I just started learning stats a few weeks ago well my question is that as we know that the mean, median, and mode is the central tendency of the data and its suggested that we shouldn't go with only one of these measures since few circumstances can affect them well what we should consider the central tendency of the data if their mean, median and mode are telling completely different story about the data


mean = 43.26
median = 14
mode = 9

and my question is what should we interpret from these measures what would be the better estimate for the central tendency

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    $\begingroup$ It seems very odd to quote the advice and then ask "which one" you should use. Which part of the advice "don't go with just one of them" is confusing? . If it's not confusing, why then choose to "go with" just one? $\endgroup$ – Glen_b Nov 22 '19 at 10:22
  • $\begingroup$ sorry, I do not understand what you are talking about $\endgroup$ – Darkstar Dream Nov 22 '19 at 10:31
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    $\begingroup$ You literally quoted advice not to just use one measure, and now you are asking us to tell you just one measure. You don't notice any contradiction there? $\endgroup$ – Glen_b Nov 22 '19 at 10:49

Different situations call for different answers. Applied statisticians should find the measure that answers the underlying question best.

Consider the following sentence:

Most people have above average number of legs

Most people have 2 legs, some have only one or none. So the mean is probably 1.9...

If someone in the street asked you "How many legs do people have?" they will usually expect the answer "two legs", which is the mode. The mode is often "the normal thing". If, however, you were in a position where you would have to plan a stock of lower limb prosthesis for a country far away, you would want to multiply the mean with the population size. In many cases where you would like to assess a mean from a small sample but are afraid of outliers, the median will be a better estimator.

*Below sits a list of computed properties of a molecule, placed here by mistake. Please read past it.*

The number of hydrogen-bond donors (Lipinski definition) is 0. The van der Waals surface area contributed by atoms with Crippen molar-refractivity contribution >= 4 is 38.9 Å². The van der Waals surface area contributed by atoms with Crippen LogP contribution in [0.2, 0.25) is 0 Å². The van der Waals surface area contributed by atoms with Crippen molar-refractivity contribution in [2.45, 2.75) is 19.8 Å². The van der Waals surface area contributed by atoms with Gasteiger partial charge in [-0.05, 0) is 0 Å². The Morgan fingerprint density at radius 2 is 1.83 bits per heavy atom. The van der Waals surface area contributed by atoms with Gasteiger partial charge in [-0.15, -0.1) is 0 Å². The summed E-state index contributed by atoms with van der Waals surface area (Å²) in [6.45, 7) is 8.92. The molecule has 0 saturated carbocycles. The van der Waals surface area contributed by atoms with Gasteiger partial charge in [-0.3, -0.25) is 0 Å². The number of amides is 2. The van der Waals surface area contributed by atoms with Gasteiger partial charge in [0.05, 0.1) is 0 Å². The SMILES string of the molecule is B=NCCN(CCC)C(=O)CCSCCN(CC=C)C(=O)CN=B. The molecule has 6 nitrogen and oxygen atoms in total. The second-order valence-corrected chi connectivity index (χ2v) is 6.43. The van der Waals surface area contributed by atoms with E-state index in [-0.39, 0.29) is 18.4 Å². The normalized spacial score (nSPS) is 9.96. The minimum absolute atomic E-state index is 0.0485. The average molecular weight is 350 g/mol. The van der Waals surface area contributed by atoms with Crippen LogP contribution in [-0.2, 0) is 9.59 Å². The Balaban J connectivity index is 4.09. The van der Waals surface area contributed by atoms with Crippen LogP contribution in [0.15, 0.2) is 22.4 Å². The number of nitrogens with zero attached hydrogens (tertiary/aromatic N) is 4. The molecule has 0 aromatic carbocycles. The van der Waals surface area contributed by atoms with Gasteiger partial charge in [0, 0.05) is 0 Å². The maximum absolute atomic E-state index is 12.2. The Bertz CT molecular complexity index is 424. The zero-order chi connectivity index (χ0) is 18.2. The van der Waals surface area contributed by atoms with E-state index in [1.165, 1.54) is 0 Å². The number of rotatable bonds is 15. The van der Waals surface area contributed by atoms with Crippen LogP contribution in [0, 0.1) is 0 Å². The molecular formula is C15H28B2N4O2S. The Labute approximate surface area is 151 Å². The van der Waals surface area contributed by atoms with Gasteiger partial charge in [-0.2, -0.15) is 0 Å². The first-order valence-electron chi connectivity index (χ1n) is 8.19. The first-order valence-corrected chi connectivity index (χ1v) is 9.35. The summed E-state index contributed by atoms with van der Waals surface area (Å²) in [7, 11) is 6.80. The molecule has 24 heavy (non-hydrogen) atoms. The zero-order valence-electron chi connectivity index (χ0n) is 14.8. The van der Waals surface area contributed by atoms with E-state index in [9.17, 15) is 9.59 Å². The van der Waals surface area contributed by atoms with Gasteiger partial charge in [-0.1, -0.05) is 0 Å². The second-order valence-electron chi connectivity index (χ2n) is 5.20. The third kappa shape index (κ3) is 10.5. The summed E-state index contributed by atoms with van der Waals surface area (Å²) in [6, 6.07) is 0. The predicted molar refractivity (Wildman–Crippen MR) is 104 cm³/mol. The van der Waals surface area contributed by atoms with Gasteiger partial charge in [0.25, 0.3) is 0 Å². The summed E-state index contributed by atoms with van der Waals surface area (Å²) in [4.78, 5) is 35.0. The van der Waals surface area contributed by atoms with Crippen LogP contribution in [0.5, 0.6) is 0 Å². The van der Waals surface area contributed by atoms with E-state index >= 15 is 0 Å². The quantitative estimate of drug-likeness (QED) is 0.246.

So the question for the best measure is not a universal mathematical question nor does is necessarily depend on what you measure, but it depends on whatever real world problem you try to tackle.


enter image description hereIn my opinion, the answer should be dependent on your distribution shape. E.g., if you have a bell-shaped density, you may consider using mean as an informative estimator. If you have a bit of outliers or you have a skewed distribution or you distribution does not have a well defined mean - you may use median. If you have multi-modal distribution, you may use mode.

All these estimators are essentially different and provide different information about your underlying random variable.

Another thing worth to be discussed (except the deep underlying differences in what these estimators mean) is the efficiency of the estimation and the breakdown point. Mean is the most efficient estimator (your estimation will be as close to the true value using the sample of size that you have). Median is much more robust (has almost 50% breakdown point), but much less effective. Lehman-Hodges estimator is somewhere in between. The mode, which is often obtained via Kernel Density Estimation, is not efficient at all and it makes sense to use it only if you have >50% of "outliers" - even in this case you need to be very careful with the kernel that you use, e.g., the default kernel in R is kept there for historical reasons and should not be used.

These are my opinion and may be wrong.

Image credit: https://www.tutor2u.net/geography/reference/mean-median-and-mode


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